Speaking with leaders around team building often brings similar stories and experiences to light. One of the more frequent stories is the story of the high performer that just doesn’t gel with the team. Maybe you have met them. They always over achieve their individual quotas or targets and seemed to be naturally good at achieving. The drama is, they often don’t play as a team member. They struggle to see why they should put the team forward and are frustrated when aligning team goals with individual goals.
This can be a challenging time for a leader. This team member is the star performer who always hits their marks, always gets their targets and yet does not fit with the team. Often they can be outcast from the team. As a high individual performer others within the team see them through jealous eyes and are envious of their success, while at times others within the team try vainly to drag them down and back with the average. The team instead of lifting to catch the high performer, often try to reduce their performance to make the rest of the team look better.
The other challenge faced is the selfish individual. They are only interested in their performance and results and really don’t care for the team of for the members within the team. As long as they are hitting their targets, they feel like they are doing the job. They don’t look to mentor others, they hold knowledge and information and again, are isolated from the remainder of the team. Sometimes they can be just blunt and assertive as individuals, and perceived as rude and aggressive.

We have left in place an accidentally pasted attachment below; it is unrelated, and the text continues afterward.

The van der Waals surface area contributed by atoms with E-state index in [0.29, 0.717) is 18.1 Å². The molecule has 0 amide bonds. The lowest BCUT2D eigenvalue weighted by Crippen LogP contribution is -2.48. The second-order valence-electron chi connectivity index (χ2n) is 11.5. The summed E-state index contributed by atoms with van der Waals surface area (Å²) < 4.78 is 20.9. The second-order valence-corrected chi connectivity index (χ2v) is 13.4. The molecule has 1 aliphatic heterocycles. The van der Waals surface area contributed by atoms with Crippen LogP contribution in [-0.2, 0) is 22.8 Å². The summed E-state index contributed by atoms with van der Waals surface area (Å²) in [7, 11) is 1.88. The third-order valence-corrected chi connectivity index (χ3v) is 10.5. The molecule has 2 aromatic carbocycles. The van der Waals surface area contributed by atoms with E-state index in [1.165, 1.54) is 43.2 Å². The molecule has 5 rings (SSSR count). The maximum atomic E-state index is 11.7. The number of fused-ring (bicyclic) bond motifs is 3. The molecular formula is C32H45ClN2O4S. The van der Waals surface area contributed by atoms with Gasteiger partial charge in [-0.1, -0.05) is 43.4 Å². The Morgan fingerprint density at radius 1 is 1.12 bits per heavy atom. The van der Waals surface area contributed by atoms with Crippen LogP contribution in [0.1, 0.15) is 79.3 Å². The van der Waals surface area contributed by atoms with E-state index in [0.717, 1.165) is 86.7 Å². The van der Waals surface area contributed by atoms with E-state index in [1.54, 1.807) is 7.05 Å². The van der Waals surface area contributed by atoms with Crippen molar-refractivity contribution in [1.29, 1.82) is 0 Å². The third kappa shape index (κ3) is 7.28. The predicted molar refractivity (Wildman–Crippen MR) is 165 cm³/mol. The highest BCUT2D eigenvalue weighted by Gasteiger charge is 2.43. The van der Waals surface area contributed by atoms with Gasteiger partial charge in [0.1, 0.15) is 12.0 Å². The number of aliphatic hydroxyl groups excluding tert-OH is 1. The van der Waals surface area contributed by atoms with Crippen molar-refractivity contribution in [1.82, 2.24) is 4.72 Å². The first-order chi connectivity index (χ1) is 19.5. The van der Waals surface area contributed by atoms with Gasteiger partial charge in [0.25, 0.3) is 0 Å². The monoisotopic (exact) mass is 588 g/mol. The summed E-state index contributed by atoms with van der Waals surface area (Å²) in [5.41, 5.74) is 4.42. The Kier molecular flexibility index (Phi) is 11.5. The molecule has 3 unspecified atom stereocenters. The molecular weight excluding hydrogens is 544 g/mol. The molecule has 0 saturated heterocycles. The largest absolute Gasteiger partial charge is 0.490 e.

Either way, you have a problem. Many leaders I have worked with, will put up with a high performing team member, even if they are having a detrimental impact on the team with their behaviours. This often leads to performance and turnover issues. This is why it is important that leaders make the investment in aligning team goals with individual goals.
Team Goals Come First
In every good team, individual members must know the role they play, because everyone has to play a role. Every role should have a goal attached to it, that allows that team member to play their part in achieving the team goal. Problems eventuate when leaders are not clear about team goals, and the individual performance measure, our KPI’s, become the main driver. This is accelerated when performance reviews and bonuses focus only on an individual KPI. That is when selfish behaviour takes play, as team members look to look after themselves.
So what can a leader do? The numbers are important as business cannot succeed without them. So a leader should look to create team goals and KPI’s that exceed the performance standards set. Additionally goals should also be a bit visionary as they should relate to the general performance of the team, the standing of the team and the behaviours they exhibit within and outside the team. So the team goals are brought in to help the team win, and it is only then that we look to set individual goals. Again, aligning team goals with individual goals helps set the foundation for the team to succeed and when the team succeeds, individuals succeed.